Lisa:                Resilience!

 Yuri:                That’s a good one, that’s for sure.

 Lisa:                Got to take a punch all the time. We get punched every single day and we just get back right up into the ring.

 Yuri:                Yeah, I couldn’t agree more.

One of my favorite quotes of all time, and I literally should print a poster of this, is from Winston Churchill where he says, “Success is going from failure to failure with unbending enthusiasm.”

Lisa:                I love that, it’s so true!

Yuri:                It’s so good.

Because I don’t know about you, but  don’t know if I’ve ever reached a goal that I’ve set. Like I’ve come close, but sometimes I’ve been way off. It’s very demoralizing if you don’t have your head on right.

Lisa:                Totally, and the problem is that people like us that are drawn to these entrepreneurial careers, we set the bar really high. And we keep raising the bar again, and again, and again. We’re constantly putting ourselves in this thing of like, “Okay, I’ve got to get there, I’ve got to get there.”

And that’s really hard, especially when you’re trying to help other people not do that.

Again, it’s checking in and saying, “Okay, let me just remind myself, what is success for me? What does that look like? How am I going to know when I’m in a good place, and have achieved some of my goals?” And they’re not always obvious ones.

Yuri:                Mm-hmm (affirmative), yeah. That’s very true. I was at an event a couple weeks ago, and Daymond John was speaking. Someone in the crowd asked him about goal setting and stuff.

He said, “Every six months, I set six new goals, and I never hit them.” He’s just like, “I go to bed at night, I review my goals. I review them in the morning, but I never, ever hit those six goals, and then I just redo them every six months.”

It’s interesting, because one person could say, “Oh my god, I didn’t do this. I didn’t hit it again.” Or, you could maybe just look back, instead of looking into the gap, right?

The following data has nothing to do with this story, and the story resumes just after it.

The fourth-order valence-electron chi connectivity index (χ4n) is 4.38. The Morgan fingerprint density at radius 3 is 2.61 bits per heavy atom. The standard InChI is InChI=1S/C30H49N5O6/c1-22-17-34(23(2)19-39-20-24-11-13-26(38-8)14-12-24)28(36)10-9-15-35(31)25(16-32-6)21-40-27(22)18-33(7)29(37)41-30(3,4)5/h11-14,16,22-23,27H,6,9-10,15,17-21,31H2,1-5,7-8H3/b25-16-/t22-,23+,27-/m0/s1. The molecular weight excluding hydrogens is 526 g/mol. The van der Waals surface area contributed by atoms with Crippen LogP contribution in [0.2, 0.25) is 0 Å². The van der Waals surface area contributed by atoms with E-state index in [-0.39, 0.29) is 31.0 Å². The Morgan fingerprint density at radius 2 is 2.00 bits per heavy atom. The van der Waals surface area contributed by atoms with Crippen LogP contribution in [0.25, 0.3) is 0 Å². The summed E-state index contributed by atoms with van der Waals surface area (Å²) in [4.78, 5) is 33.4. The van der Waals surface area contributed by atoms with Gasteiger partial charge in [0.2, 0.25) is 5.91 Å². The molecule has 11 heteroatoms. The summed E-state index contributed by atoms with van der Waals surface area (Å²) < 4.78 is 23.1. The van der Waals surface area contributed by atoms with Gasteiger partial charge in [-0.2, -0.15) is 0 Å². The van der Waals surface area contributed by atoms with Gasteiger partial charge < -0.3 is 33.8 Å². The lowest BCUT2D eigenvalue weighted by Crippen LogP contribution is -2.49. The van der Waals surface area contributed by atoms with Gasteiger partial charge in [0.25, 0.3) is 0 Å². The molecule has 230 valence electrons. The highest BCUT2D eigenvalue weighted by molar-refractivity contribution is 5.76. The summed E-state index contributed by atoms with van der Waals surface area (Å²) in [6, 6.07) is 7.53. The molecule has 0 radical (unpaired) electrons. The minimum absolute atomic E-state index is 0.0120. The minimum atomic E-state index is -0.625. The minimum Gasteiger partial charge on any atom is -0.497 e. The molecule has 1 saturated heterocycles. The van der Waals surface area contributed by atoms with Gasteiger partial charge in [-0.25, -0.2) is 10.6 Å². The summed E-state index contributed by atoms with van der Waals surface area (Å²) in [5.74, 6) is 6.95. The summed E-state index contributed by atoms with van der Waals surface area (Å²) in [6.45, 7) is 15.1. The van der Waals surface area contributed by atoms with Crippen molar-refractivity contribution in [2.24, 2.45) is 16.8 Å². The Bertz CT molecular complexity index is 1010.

Lisa:                Right. And give ourselves a pat on the back on all the stuff we do, do. I think that’s something everybody needs to do is, like—hey, maybe you didn’t do that, but look at the ten things you did do. And take a second to just celebrate that.

Yuri:                Yeah, absolutely. Do you have a regular practice for journaling, or acknowledging those elements of gratitude or success?

Lisa:                Oh my god. Well, I have a morning practice that saves me. I’m really into affirmations, and I’ve had gratitude journals for years. I meditate, and I use that time to really ground in.

Lately, I’ve been experimenting with tapping, too, a little bit in the morning. That’s kind of new for me, and I’m actually enjoying that quite a bit.

So, I have the routine in place and I can bring in and out different things to try, but you need to really have that place in your day. Once that’s there, it’s really fun to play around in there and see what works for you. I’m really big into all that stuff.

Yuri:                That’s cool. Well, that was one of the rapid fire questions, is what do you do first thing in the morning? Do you mind elaborating on what that morning routine looks like?

Lisa:                Oh sure. Usually I do some quick affirmations when I’m having breakfast. I like to eat right away.

And rather than affirmations, they’re actually reminders to me—that I choose to be healthy and happy, and I’m grateful for my food, and my family. I go through these series, and then I always end with, what wonderful thing is going to happen today? I think about my day and I think about all the great things.

I go, “Yeah, that’s going to be awesome.” It puts me in a really good state.

Yuri:                That’s a such a good question to ask. Like, “What wonderful thing is going to happen today?” That’s a great question.

 Lisa:                Yeah! Because I really do believe that if we say, “Oh my god, things are going to go wrong, they’re going to go wrong.” But if you go, “What’s going to go right?” They kind of do, a lot of times.

And then I might work for a little while, and then I’ll go do my “stuff.” I write in my gratitude journal. I might read a little passage from a book, I do my tapping, I do my meditating. I love it.